Physio and Rehabilitation for Dogs 

Physical rehabilitation therapies have become very popular in pets.  After major surgery, we humans are referred for physical therapy to help restore normal body mobility, movement and function. We also use various forms of physical therapy to help manage pain and discomfort of conditions such as osteoarthritis and musculoskeletal injuries and other problems. 

So, it makes sense that when our animals experience injury or trauma – or suffer from the same debilitating degenerative diseases – we support their recovery and quality of life through physical therapies and rehabilitation. 

Your pet can benefit greatly if they are suffering from pain, lack of mobility, discomfort following orthopaedic surgery, intervertebral disc disease, soft tissue injuries, obesity and so on.  

Activities you may wish to look at include: 

  1. Range of motion and stretching exercises – these exercises are important in the improvement of joint motion and mobility in pets after surgery, or those with chronic orthopaedic or musculoskeletal. They help prevent adhesions between soft tissue and bone, improve muscle extensibility and prevent further injury to joints, ligaments, tendons and muscles. 
  • Therapeutic Exercises – The exercises included in your pet’s rehabilitation program can vary depending on diagnosis, but common methods involve standing and walking, controlled leash exercises, treadmill walking, hydrotherapy, stair climbing, stepping over poles, exercises with therapy balls and sit-to-stand activities.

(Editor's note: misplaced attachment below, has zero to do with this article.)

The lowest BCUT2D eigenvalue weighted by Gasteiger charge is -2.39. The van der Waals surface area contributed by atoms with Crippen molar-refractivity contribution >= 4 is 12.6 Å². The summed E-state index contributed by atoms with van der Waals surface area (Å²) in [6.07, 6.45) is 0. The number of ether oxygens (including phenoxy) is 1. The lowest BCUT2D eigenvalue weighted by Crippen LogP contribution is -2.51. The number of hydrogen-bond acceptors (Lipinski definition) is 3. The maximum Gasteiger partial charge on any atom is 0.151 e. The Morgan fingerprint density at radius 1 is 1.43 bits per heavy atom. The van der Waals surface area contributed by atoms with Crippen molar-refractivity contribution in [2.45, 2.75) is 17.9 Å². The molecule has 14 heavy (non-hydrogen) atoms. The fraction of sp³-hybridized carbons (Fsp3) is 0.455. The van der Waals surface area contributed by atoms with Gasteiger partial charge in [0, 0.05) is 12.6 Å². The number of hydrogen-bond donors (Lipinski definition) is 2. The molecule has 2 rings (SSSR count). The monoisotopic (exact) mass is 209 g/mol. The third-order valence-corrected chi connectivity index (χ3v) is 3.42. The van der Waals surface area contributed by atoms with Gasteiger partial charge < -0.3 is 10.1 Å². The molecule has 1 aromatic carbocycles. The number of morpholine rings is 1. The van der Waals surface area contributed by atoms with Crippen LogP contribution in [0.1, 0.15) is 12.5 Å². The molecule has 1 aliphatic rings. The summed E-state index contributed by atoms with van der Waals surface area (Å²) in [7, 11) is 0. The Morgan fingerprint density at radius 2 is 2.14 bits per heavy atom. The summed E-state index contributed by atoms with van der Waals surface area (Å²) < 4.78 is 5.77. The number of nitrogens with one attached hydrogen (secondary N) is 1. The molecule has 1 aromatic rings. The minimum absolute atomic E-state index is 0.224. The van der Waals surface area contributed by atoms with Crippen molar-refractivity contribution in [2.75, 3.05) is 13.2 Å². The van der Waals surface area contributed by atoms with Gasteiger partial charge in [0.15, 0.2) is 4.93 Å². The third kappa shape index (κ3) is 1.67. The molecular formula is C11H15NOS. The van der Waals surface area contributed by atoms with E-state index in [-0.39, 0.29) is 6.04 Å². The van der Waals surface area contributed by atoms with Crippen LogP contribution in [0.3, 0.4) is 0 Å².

Although physical rehabilitation is not a solution for every illness it can be used to help your pet lead a more active, pain free healthier life for longer. 

If you feel your pet would benefit from physical therapy, please make an appointment with our clinic to discuss the options available. 

You can also find some dog stretching exercise videos at Both Ends of the Lead.  These will walk you through some basic stretches but ensure you have had the all clear from your vet at The Village Vet before starting any of these stretches.  

Physio and Rehabilitation for Cats 

Cats can often become withdrawn when they are in pain or in recovery.  It is important to keep a close eye on your cat during this time and continue to interact even if they are withdrawing from you. 

  • Ensure that your cat has a warm, comfortable place to sleep that is away from drafts. 
  • Their litter tray should be large, with low sides. 
  • Place steps near favourite sites where your cat likes to hang out to aid in getting up and down. 
  • Place food, water and litter trays on one level so your cat does not need to use the stairs.
  • Trim nails regularly and brush your cat’s coat so that matts do not develop.
  • Where possible, provide non-skid floor surfaces. 
  • Massage and hydrotherapy can relieve pain and be useful options for some cats. 
  • Grooming makes a cat feel great so if they are not able to groom effectively consider getting a nice gentle grooming mit and enjoy this extra bonding time together. 

Sources